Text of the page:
But blame has a funny way of killing you from the inside. It becomes an avoidance strategy that covers up another emotion – deep sadness and grief. A bottomless pit of it. And I’m afraid of letting myself feel that grief. Afraid that if I do, I will disintegrate and lose what little self-control I still have.

But there has to be an alternative to the rage or blame. There has to be a way to forgive myself for my perceived sins. After all, I was a child when this all began. How was I to know how to process these complex emotions? I had no one to show me how, and nowhere I felt safe to explore what was going on for me.

Oddly, when I let myself feel compassion for the child I once was, the anger towards my family lessens too. Because I realize that they, too, acted mainly out of fear, and out of not understanding. I can have compassion for that even if the consequences of their actions continue to hurt. I can’t say I forgive them fully, but maybe that’s because I don’t forgive myself fully either. Having your pain denied or invalidated leaves you feeling weak and unable to move on. And letting go of the need to have others validate your pain, well, that’s not easy.

I haven’t quite figured out how to hold them – and myself – accountable in a non-blaming, non-judgmental way. Maybe sharing these thoughts is my way of trying to start that process. I’m taking it one step, one day at a time.

*Photo by Ryan McGuire (http://www.gratisography.com/)

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My wasted life?

There are times where I seriously question whether it’s all been worth it. The years of self-torture, the decision to transition, the rejection from family that followed, the alienation, ultimate rebirth, the surgeries, hormone injections, therapy sessions and hate.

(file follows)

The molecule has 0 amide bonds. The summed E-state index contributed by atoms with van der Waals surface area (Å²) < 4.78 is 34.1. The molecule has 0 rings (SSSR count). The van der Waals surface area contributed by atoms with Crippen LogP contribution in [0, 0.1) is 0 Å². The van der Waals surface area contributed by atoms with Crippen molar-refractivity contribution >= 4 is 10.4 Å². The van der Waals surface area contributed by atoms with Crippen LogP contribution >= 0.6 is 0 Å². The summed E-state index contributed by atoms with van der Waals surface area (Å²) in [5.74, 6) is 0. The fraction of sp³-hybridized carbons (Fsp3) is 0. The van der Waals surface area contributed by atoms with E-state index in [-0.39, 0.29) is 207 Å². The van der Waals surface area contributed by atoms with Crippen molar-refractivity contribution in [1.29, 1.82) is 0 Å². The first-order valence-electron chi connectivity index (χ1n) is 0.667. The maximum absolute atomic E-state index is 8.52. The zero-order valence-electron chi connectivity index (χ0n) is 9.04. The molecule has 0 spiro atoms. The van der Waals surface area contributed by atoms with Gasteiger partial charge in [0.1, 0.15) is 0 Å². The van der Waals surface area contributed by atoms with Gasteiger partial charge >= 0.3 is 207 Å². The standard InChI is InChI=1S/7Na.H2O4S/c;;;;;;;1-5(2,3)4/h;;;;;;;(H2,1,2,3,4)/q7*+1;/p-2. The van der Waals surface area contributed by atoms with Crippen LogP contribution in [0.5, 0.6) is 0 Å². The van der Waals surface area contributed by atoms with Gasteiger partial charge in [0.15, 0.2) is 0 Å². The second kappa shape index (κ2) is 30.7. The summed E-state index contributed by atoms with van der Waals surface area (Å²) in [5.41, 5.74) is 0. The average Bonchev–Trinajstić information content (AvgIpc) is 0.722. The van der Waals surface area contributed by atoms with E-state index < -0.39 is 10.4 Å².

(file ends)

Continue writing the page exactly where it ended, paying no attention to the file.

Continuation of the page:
Unlike some trans children I did not announce to my parents when I was four that I was a boy. I knew better than that. I knew that whatever I thought didn’t matter; what mattered was what the world around me thought, what my family thought. And the world around me was telling me that I was a little girl. My family reinforced this notion. It wasn’t a comfortable label to carry, the one of girl, but what alternative was there, really? In my eyes I had only two choices, learn to live with being a girl or die. For a while there, I seriously considered dying. Sometimes I still do. Old habits die hard.

When I finally came out, my mother accused me of having nothing better to do with my time than to come up with this ridiculous idea that I was a man. She guilted me by telling me how, when she grew up, she didn’t have time to contemplate such absurdities as being uncomfortable in her body, because she had REAL problems to worry about, like my father’s sickness, like raising three children, like being a good wife. Those are grownup problems. She made it seem like my struggles with gender were somehow an indulgence that I engaged in because I was lazy or had too much time to be idle.

Maybe it is a first-world problem. Had I been born into a third world reality, maybe I would have spent my time consumed with thinking about where to get my next meal, or where to scrounge a few coins together to buy the basics of living. I would not have been able to afford hormone treatments or surgeries. But the fact that third genders exist in developing countries counters this theory. In India, hijras form a recognized third class. Neither man nor woman, they nevertheless are recognized in the law as a distinct category. They do not come from rich middle-class families. I’d wager, in fact, that most of them do not.